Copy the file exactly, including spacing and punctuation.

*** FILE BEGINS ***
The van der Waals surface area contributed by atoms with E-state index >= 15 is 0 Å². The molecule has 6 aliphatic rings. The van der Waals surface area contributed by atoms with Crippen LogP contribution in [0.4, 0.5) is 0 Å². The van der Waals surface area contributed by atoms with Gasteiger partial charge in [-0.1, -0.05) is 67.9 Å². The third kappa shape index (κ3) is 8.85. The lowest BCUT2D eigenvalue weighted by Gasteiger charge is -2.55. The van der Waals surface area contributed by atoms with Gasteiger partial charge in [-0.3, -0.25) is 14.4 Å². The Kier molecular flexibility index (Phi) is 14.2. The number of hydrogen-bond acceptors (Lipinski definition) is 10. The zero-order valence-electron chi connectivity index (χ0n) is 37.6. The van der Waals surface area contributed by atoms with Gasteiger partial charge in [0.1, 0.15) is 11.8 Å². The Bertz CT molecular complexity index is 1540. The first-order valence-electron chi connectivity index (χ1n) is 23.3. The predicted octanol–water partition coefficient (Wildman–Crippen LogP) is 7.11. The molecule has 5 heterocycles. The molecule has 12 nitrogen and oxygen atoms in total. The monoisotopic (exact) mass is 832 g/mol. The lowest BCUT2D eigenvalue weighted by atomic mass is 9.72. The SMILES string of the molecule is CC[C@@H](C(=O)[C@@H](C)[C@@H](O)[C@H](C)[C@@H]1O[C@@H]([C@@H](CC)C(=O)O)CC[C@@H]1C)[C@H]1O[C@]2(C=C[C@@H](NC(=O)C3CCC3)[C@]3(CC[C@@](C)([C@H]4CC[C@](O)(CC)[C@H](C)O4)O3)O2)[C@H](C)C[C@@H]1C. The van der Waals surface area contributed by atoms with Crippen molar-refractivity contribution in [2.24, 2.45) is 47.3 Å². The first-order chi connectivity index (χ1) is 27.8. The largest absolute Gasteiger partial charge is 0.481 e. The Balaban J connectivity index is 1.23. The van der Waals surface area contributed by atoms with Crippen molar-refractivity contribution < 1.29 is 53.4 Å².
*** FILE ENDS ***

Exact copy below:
The van der Waals surface area contributed by atoms with E-state index >= 15 is 0 Å². The molecule has 6 aliphatic rings. The van der Waals surface area contributed by atoms with Crippen LogP contribution in [0.4, 0.5) is 0 Å². The van der Waals surface area contributed by atoms with Gasteiger partial charge in [-0.1, -0.05) is 67.9 Å². The third kappa shape index (κ3) is 8.85. The lowest BCUT2D eigenvalue weighted by Gasteiger charge is -2.55. The van der Waals surface area contributed by atoms with Gasteiger partial charge in [-0.3, -0.25) is 14.4 Å². The Kier molecular flexibility index (Phi) is 14.2. The number of hydrogen-bond acceptors (Lipinski definition) is 10. The zero-order valence-electron chi connectivity index (χ0n) is 37.6. The van der Waals surface area contributed by atoms with Gasteiger partial charge in [0.1, 0.15) is 11.8 Å². The Bertz CT molecular complexity index is 1540. The first-order valence-electron chi connectivity index (χ1n) is 23.3. The predicted octanol–water partition coefficient (Wildman–Crippen LogP) is 7.11. The molecule has 5 heterocycles. The molecule has 12 nitrogen and oxygen atoms in total. The monoisotopic (exact) mass is 832 g/mol. The lowest BCUT2D eigenvalue weighted by atomic mass is 9.72. The SMILES string of the molecule is CC[C@@H](C(=O)[C@@H](C)[C@@H](O)[C@H](C)[C@@H]1O[C@@H]([C@@H](CC)C(=O)O)CC[C@@H]1C)[C@H]1O[C@]2(C=C[C@@H](NC(=O)C3CCC3)[C@]3(CC[C@@](C)([C@H]4CC[C@](O)(CC)[C@H](C)O4)O3)O2)[C@H](C)C[C@@H]1C. The van der Waals surface area contributed by atoms with Crippen molar-refractivity contribution in [2.24, 2.45) is 47.3 Å². The first-order chi connectivity index (χ1) is 27.8. The largest absolute Gasteiger partial charge is 0.481 e. The Balaban J connectivity index is 1.23. The van der Waals surface area contributed by atoms with Crippen molar-refractivity contribution < 1.29 is 53.4 Å².